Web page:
Button-Operated Kitchen: July 1955
In the future, women won’t need to reach for the spice rack, crank up the oven, or remove the toaster from storage — the kitchen will do all the work for them. This model kitchen was completely button-operated: by punching a few buttons, you could summon the coffee maker beneath hidden panels, and you could make burners start cooking without having to manually light them up. Read the full story in “Buttons, Buttons”
Kitchen of Tomorrow: November 1955
In 1955, General Motors featured another Kitchen of Tomorrow at its Motorama show, and this model contains elements that have yet to become a part of today’s kitchens. Most notably, you can open the refrigerator or answer the phone simply by waving your hand around. A tray hanging from the ceiling transports heavy appliances and ingredients. To the far left is the housewife’s intercom center, which uses a rotating TV to let her know what’s going on in other parts of the house. Read the full story in “Dream Kitchen–No Bend, No Stretch–Almost Runs Itself”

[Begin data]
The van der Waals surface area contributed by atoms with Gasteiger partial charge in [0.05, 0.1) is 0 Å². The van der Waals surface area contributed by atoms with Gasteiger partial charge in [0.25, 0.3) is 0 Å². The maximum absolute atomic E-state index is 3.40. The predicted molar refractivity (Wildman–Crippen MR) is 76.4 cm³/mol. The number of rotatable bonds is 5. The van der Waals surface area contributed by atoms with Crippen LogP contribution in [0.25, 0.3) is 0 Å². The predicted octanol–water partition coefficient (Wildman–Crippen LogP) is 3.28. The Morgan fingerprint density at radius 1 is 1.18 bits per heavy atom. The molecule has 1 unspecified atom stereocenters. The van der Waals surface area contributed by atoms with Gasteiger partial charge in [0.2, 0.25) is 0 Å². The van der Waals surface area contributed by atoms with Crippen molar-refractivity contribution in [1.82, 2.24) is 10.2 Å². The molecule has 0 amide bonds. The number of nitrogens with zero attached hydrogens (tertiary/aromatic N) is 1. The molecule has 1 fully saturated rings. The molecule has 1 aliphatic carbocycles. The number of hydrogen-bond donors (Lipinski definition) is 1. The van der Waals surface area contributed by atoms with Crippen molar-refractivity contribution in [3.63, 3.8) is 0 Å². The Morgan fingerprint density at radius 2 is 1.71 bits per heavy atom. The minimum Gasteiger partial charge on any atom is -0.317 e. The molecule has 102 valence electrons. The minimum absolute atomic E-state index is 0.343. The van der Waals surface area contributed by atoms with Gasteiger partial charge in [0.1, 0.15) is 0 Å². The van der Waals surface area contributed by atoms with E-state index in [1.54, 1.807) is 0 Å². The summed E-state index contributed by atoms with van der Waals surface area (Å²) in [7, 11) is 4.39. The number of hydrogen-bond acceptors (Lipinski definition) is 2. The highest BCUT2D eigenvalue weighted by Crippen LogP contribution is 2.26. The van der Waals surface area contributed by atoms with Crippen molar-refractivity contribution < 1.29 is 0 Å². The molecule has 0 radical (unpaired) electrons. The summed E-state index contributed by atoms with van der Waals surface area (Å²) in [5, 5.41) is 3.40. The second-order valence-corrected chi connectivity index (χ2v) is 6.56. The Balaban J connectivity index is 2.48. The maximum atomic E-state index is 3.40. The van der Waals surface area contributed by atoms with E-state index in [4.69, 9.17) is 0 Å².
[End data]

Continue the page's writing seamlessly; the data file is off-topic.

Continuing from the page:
Frigidaire’s Dream Kitchen: March 1956
Frigidaire and General Motors’ 1956 Kitchen of Tomorrow is the most iconic of its models, having been immortalized in a 10-minute musical film titled “Design For Dreaming.” In this kitchen, an IBM-manufactured card containing a recipe file would not only display the picture of your dish on a screen, but it would dispense the ingredients and start preparing the dish for you. The clear domed oven, which you can see atop the counter pictured left, could roast a turkey within 45 minutes. If you stuck a bowl of batter in there, a birthday cake would emerge — frosting, candles, and all. In the back corner, a rotating storage system would hold dry, refrigerated, and frozen goods. Electronically-controlled cabinets would use electric motors to rise and lower themselves. If all those appliances weren’t enough, a laundry machine would automatically start washing clothes when the load reached 8 lbs. Read the full story in “A Kitchen to Dream About and Maybe Get–Tomorrow”
One-Armed Faucets: November 1958
Who knew that such an ubiquitous kitchen fixture would make such a splash? (not pun intended.) We called the “glamorous” one-armed faucet “one of the slickest home improvements since plumbing came indoors,” detailing a series of reasons why consumers would want to do away with their two-handled, screw-type faucets. For one thing, people could adjust the temperature of the water before turning on the faucet. For another, a two-stage valve prevents the drip of screw faucets. Finally, if your hands are occupied, you can turn the faucet on or off with your elbow. Read the full story in “The Wonderful New One-Arm Faucets”